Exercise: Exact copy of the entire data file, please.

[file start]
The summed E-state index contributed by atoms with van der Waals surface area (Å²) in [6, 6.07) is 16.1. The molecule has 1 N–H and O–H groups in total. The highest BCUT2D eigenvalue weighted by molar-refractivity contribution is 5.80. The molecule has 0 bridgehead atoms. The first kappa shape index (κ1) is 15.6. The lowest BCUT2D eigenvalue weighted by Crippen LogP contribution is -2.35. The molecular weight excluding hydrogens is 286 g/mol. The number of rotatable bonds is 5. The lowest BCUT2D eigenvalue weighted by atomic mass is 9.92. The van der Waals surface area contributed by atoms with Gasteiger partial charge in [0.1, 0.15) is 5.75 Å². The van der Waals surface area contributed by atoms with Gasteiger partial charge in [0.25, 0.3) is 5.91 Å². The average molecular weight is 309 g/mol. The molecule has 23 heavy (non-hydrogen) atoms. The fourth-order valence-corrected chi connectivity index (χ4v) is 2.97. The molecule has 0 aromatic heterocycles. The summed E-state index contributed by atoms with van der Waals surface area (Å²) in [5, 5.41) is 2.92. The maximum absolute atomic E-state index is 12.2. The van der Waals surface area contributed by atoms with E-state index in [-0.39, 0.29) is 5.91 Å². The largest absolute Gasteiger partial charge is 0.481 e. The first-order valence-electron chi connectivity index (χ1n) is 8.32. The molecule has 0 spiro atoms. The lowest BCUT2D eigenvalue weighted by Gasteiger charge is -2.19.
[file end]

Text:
The summed E-state index contributed by atoms with van der Waals surface area (Å²) in [6, 6.07) is 16.1. The molecule has 1 N–H and O–H groups in total. The highest BCUT2D eigenvalue weighted by molar-refractivity contribution is 5.80. The molecule has 0 bridgehead atoms. The first kappa shape index (κ1) is 15.6. The lowest BCUT2D eigenvalue weighted by Crippen LogP contribution is -2.35. The molecular weight excluding hydrogens is 286 g/mol. The number of rotatable bonds is 5. The lowest BCUT2D eigenvalue weighted by atomic mass is 9.92. The van der Waals surface area contributed by atoms with Gasteiger partial charge in [0.1, 0.15) is 5.75 Å². The van der Waals surface area contributed by atoms with Gasteiger partial charge in [0.25, 0.3) is 5.91 Å². The average molecular weight is 309 g/mol. The molecule has 23 heavy (non-hydrogen) atoms. The fourth-order valence-corrected chi connectivity index (χ4v) is 2.97. The molecule has 0 aromatic heterocycles. The summed E-state index contributed by atoms with van der Waals surface area (Å²) in [5, 5.41) is 2.92. The maximum absolute atomic E-state index is 12.2. The van der Waals surface area contributed by atoms with E-state index in [-0.39, 0.29) is 5.91 Å². The largest absolute Gasteiger partial charge is 0.481 e. The first-order valence-electron chi connectivity index (χ1n) is 8.32. The molecule has 0 spiro atoms. The lowest BCUT2D eigenvalue weighted by Gasteiger charge is -2.19.